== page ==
Type of Document Master's Thesis Author Nair, Divya Sreelatha URN etd-02212006-101546 Title Recycling Aquacultural Waste through Horticultural Greenhouse Production as a Resource Recovery Approach Degree Master of Science Department Environmental Engineering Advisory Committee
Advisor Name Title Eaton, Gregory K. Committee Chair Boardman, Gregory D. Committee Co-Chair Little, John C. Committee Member Keywords
- vermi composting
- ebb and flow irrigation
- mist irrigation.
- water quality
Date of Defense 2006-02-10 Availability unrestricted Abstract
For intensive production systems like the Blue Ridge Aquaculture (BRA), based in Martinsville, VA, there are significant economic incentives to reuse the waste by diverting it into a cropping system that would increase the total productivity and total resource-reuse efficiency, and decrease the environmental, ecological, and financial costs of aquacultural waste disposal. In order to facilitate the reuse of effluent from the tilapia production at the BRA, a green house was developed. On this site, sludge waste from recirculating aquaculture was separated and composted using a vermicomposting technique and the resulting compost was utilized as an amendment to conventional greenhouse potting mixes. These aquacultural waste products were compared to conventional greenhouse culture of a common ornamental annual plant.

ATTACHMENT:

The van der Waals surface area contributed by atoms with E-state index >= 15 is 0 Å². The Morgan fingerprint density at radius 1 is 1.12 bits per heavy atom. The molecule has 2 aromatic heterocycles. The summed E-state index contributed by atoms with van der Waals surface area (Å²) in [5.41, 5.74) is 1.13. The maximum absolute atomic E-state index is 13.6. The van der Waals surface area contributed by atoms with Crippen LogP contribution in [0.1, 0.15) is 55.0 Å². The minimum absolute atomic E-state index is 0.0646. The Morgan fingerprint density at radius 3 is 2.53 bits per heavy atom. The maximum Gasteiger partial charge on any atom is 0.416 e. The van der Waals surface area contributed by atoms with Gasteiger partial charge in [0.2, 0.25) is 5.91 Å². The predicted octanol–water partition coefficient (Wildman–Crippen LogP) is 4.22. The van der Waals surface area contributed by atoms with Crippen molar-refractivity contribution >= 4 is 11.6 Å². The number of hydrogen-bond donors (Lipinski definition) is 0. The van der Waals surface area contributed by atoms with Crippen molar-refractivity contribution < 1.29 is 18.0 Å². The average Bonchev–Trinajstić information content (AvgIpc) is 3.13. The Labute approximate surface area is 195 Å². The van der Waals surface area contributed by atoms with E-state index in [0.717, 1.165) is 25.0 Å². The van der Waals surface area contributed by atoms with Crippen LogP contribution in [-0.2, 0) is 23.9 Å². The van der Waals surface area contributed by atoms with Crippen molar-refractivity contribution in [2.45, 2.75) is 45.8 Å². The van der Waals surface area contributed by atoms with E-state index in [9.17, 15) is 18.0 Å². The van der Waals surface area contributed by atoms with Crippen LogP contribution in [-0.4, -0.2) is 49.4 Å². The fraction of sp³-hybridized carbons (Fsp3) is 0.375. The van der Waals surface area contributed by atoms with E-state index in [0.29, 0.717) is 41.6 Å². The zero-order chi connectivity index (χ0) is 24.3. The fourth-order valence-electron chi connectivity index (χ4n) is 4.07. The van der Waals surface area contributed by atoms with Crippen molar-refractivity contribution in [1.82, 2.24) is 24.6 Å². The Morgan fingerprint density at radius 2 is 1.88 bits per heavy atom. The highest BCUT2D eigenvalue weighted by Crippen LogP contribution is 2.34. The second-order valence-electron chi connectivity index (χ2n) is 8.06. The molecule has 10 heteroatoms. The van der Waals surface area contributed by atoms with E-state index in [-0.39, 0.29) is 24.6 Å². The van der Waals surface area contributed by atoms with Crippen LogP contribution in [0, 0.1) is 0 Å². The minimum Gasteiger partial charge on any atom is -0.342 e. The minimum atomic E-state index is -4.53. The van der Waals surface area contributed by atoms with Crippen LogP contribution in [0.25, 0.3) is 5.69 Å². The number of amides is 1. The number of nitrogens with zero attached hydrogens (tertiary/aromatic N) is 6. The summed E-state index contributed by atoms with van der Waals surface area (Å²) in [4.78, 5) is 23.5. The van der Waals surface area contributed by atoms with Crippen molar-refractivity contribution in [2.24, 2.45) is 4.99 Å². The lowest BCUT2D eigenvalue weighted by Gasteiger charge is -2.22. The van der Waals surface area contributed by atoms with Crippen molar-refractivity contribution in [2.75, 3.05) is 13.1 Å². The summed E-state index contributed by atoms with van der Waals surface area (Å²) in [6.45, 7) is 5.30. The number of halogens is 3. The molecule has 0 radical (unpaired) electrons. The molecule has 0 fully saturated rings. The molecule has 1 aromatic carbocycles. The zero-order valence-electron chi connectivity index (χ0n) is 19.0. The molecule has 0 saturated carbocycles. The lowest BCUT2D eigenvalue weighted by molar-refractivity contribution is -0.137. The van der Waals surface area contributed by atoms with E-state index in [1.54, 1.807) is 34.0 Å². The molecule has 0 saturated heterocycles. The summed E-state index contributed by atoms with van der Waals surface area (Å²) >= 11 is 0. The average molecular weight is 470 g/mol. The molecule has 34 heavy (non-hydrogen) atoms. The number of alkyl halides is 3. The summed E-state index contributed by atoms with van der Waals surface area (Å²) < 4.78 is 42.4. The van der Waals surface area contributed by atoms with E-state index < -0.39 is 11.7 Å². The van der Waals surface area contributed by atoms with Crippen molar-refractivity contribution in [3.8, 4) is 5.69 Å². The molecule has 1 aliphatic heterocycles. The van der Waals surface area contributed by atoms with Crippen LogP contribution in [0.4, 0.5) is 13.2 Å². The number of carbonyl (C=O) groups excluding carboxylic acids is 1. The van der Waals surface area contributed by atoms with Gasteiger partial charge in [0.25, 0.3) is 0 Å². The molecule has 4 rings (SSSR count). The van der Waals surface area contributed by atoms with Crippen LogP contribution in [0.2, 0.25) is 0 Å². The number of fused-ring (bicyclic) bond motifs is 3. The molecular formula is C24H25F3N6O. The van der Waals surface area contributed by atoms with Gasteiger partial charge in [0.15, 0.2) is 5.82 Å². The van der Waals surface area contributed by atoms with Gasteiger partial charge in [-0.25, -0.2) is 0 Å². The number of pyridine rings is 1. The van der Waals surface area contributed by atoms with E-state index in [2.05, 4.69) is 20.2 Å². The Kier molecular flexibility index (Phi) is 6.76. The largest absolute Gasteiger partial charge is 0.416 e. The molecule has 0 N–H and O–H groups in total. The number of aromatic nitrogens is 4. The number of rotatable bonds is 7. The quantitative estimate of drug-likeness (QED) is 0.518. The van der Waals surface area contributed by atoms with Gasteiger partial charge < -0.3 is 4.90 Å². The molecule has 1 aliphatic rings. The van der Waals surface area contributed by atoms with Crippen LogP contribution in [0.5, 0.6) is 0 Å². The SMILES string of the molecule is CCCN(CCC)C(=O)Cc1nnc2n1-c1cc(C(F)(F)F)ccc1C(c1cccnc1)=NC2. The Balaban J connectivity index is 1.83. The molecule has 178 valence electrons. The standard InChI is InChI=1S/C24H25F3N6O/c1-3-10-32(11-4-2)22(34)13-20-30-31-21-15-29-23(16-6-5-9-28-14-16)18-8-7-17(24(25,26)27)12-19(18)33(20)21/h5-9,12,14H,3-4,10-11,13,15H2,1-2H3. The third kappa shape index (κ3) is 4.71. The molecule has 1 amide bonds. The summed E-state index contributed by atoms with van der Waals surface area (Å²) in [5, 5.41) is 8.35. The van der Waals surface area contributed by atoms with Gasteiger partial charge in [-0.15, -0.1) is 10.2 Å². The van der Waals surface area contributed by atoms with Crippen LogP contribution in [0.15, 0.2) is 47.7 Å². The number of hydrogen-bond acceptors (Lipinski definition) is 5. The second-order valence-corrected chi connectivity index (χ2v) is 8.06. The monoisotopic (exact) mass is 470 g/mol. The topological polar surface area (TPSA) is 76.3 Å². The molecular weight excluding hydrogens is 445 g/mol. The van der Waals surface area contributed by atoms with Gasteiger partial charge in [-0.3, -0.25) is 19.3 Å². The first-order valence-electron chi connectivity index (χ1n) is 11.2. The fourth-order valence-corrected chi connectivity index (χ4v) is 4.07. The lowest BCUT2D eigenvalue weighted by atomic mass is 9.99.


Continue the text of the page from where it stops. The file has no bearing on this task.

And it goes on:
It was hypothesized that (1) vermicomposted aquaculture sludge would increase the growth of plants over conventional greenhouse potting mixes, and (2) recycled aquacultural wastewater can serve as a quality source of irrigation water, and plant response would differ with irrigation method. Plant growth and 11 out of 12 plant tissue nutrients were greater when compost was increased in the substrate. Plant root growth and 3 out of 12 tissue nutrients were increased when irrigated with wastewater. Plant shoot mass and total mass was greater when irrigated by ebb and flow irrigation compared to overhead mist irrigation, and 4 out of 12 tissue nutrients were greater when irrigated with mist irrigation. Overall plant performance was greatest with 15% vermicomposted sludge in the substrate and watered with wastewater by ebb and flow irrigation.
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